I’m buddies with folks who claim they were raised exclusively on fast-food, pizza and mac & cheese.
I’d never point a recriminating finger at their parent’s approach to feeding their kids. I’ve raised children and understand the incredible challenge of getting healthy foods down their little gullets, much less carving out time to eat around a table.
But every week there seems to emerge additional “data” informing us that regular family time around the dinner table paves a golden road to a child’s good health, intellect and emotional well-being.
So back-burner all of your other good-intentions–the after-school sports, cello lessons or math tutorials–that may compromise the dinner hour. You may as well quit your job, in fact, if it means being late for dinner with the family.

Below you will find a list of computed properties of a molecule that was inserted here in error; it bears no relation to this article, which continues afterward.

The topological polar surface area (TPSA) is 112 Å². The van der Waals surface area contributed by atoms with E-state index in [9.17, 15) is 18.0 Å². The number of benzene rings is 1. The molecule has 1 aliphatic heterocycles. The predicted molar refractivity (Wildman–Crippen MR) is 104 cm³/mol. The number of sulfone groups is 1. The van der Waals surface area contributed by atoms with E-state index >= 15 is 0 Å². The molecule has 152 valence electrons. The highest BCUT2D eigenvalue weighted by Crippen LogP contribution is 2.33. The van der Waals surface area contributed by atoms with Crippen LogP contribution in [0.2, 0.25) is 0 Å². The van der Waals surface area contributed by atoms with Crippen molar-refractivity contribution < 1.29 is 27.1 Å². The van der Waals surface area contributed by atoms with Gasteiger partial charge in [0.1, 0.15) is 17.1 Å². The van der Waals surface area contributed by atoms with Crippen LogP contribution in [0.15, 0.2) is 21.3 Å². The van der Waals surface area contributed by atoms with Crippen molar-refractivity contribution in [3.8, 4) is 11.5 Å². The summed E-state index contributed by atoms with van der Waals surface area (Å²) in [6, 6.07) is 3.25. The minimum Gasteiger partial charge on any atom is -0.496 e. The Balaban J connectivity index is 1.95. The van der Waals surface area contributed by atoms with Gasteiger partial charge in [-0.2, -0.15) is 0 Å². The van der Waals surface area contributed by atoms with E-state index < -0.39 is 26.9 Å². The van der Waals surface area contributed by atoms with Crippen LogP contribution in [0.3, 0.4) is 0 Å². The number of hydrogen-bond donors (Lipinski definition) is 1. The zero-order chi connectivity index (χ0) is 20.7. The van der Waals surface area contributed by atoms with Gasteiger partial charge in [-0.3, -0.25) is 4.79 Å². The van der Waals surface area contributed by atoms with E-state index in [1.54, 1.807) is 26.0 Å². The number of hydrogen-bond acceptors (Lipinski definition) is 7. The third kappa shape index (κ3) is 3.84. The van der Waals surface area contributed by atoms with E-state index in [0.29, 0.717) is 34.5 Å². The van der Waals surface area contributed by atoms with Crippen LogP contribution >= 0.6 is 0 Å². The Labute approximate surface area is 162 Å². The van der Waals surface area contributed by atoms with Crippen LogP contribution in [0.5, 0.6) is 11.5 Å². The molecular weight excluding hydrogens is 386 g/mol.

You live in fear the “Green Police” will bust you for aerosol cleaners. Ha! We’re talking the “Red Parental Patrol Squad” showing up at your door. Because if you serve your kids fast food one more time, you may find your photo on their web site’s worst parent list.
Tonight we’re babysitting the grandkids and I’m exhausted. The kids requested pizza (surprise), and it sure would be easy to pick up the phone and have it delivered; we’d still eat together around the table. But maybe the boxed variety won’t cut it because of the fat content–and I certainly don’t want my mug on that Red Patrol site!
Justina (their mom) gave me her go-to recipe for a quick-fix dinner that the kids enjoy. It’s not the same cheesy, deliciously greasy, sodium-laden pie that we adore (make mine a thin crust with feta, please).
But the kids picked their favorite toppings, constructed the pie, and have come to prefer the flavor of whole grains to bleached and processed crust.